5. Seek Medical Treatment
Even a relatively minor impact of a motor vehicle can cause damage to the human body. Moreover, many common symptoms from car accidents are often delayed by one or several days. Obtaining a medical exam early can identify issues that you may not even know about and will also document exactly what happened to you from the accident. You might be tempted to just live with the pain and let it heal on its own, but this is just about the worst thing you can do. Besides the fact that injuries will take longer to heal without treatment and will often heal improperly or only partially if they heal at all, medical attention is extremely important to document your injuries.
Without documentation, it is very difficult to receive proper compensation for your injuries. This means that if you later decide to seek treatment because the pain becomes too unbearable, months after the fact, it can be hard to get that treatment paid for by the auto insurance company. Thus, failing to treat early will not only cause your body to suffer but will also inhibit your ability to receive any compensation for the injuries. In the worst case, you may end up having to pay for your medical bills out of pocket when they should have been covered.
6. Notify Your Insurance Company
Once you are home or have settled down after the accident, you should inform your insurance company of the accident. Provide basic information such as who caused the accident and when it happened, but beyond that, we recommend consulting an attorney before pursuing any claims further.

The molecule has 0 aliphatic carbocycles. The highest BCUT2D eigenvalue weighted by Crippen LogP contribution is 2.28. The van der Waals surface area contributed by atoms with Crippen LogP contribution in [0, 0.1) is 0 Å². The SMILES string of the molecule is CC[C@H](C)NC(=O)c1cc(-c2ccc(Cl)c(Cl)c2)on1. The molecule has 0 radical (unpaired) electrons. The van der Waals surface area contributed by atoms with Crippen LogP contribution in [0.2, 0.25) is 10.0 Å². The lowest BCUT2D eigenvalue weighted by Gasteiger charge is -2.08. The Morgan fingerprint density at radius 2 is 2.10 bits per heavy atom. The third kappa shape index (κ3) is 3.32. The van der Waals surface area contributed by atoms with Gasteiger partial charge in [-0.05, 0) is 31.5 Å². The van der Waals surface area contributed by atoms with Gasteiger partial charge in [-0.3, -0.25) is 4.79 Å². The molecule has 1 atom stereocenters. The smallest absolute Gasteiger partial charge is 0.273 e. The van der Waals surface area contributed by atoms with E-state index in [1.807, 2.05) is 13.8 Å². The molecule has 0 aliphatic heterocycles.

7. Seek Professional Counsel
To ensure that your rights are protected and you receive full compensation for the damage caused to you in an accident, it is important to obtain legal advice as early as possible. Not every accident requires legal representation, but most do. Calling an attorney for a free consultation can help you evaluate your options and decide how to proceed. You should talk to an attorney before you talk to an insurance company in any detail beyond simply reporting the fact that the accident happened. Otherwise, you may be asked improper questions or may be pressured into an agreement not in your best interests.
If you are represented by an attorney, insurance companies are no longer allowed to talk to you about the accident, so hiring an attorney early will prevent insurance companies from taking advantage of you.
If you or a loved one have recently been involved in an auto accident and need an attorney, contact Fears Law today. We can help.
ABOUT THE AUTHOR
Christopher Pride has passionately served hundreds of clients in their personal injury cases. During his years of practice, he has encountered many issues that could have been avoided with adequate information and preparation. Christopher writes legal blogs on the side in order to help others avoid some of the more common issues he has seen and to answer frequently asked questions.